What Is Overpronation?
When the arch of the foot collapses excessively downward or inward, this is known as overpronation. Sometimes, people call this condition flat feet.
The way a person's foot strikes the ground can have significant effects on their body. People with flat feet or who overpronate may be prone to more injuries than people with normal pronation.
However, there are simple treatments available to prevent injuries due to overpronation.
Pronation and overpronation
Overpronation is when the arches of the foot roll inward or downward when walking, and is often referred to as flat feet.
Image credit: FA RenLis, (2011, January 26)
Pronation refers to the foot's natural way of moving from side to side when a person walks or runs.
It occurs as the weight is transferred from the heel to the ball of the foot as a person goes through their walking or running stride.
Pronation also occurs while standing, and in this case, pronation refers to the amount that the foot rolls inward toward the arch.
Some pronation is normal. Overpronation is when the foot rolls inward toward the arch excessively and can cause various injuries.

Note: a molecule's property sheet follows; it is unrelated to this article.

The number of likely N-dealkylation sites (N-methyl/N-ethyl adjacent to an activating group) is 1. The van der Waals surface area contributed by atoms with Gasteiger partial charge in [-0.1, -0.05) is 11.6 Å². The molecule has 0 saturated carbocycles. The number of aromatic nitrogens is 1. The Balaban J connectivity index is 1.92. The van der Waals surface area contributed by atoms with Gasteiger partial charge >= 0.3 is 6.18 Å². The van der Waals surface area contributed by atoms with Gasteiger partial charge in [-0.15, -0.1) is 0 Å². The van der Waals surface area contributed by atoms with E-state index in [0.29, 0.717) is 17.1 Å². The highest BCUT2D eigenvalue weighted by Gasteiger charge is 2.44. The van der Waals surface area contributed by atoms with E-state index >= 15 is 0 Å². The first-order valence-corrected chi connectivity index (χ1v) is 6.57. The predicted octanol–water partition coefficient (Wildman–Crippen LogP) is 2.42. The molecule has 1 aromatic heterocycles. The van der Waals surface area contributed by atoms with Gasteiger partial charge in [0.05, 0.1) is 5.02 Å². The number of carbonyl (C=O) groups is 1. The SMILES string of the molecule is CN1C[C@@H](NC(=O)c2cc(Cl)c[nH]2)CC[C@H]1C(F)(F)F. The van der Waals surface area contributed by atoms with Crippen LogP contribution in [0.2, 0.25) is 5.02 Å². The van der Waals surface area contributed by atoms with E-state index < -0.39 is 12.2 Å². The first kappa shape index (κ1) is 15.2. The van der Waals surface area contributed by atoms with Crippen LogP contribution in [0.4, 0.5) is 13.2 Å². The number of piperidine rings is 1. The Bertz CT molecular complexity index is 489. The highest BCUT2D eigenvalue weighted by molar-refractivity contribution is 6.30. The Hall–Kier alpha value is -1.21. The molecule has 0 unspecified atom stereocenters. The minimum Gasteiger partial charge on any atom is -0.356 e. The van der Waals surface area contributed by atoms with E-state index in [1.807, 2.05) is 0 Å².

Overpronation and injuries
Overpronation puts people at an increased risk of developing specific injuries. This is because it disrupts the body's natural alignment and causes increased impact when the foot strikes the ground.
Athletes with overpronation, particularly runners, see an increased likelihood of developing overuse injuries.
Injuries that frequently occur in people with overpronation include:
- shin splints
- heel pain
- plantar fasciitis
- iliotibial band syndrome, an inflammationof a ligament on the outside of the knee
- chronic lower back pain
- stress fracturesin the foot or lower leg
- patellofemoral pain syndrome
- Achilles tendonitis
Overpronation may be caused by a fallen arch, commonly known as flat foot.
Overpronation is generally caused by flat, very flexible feet.
Sometimes, people are born with flat feet. However, there are also conditions and situations that can increase a person's chances of developing flat feet or weakened arches, which can lead to overpronation.
These conditions and situations include:
- being pregnant
- being overweight or obese
- taking part in any activity, such as running, that involves repeatedly striking the foot on a hard surface for an extended period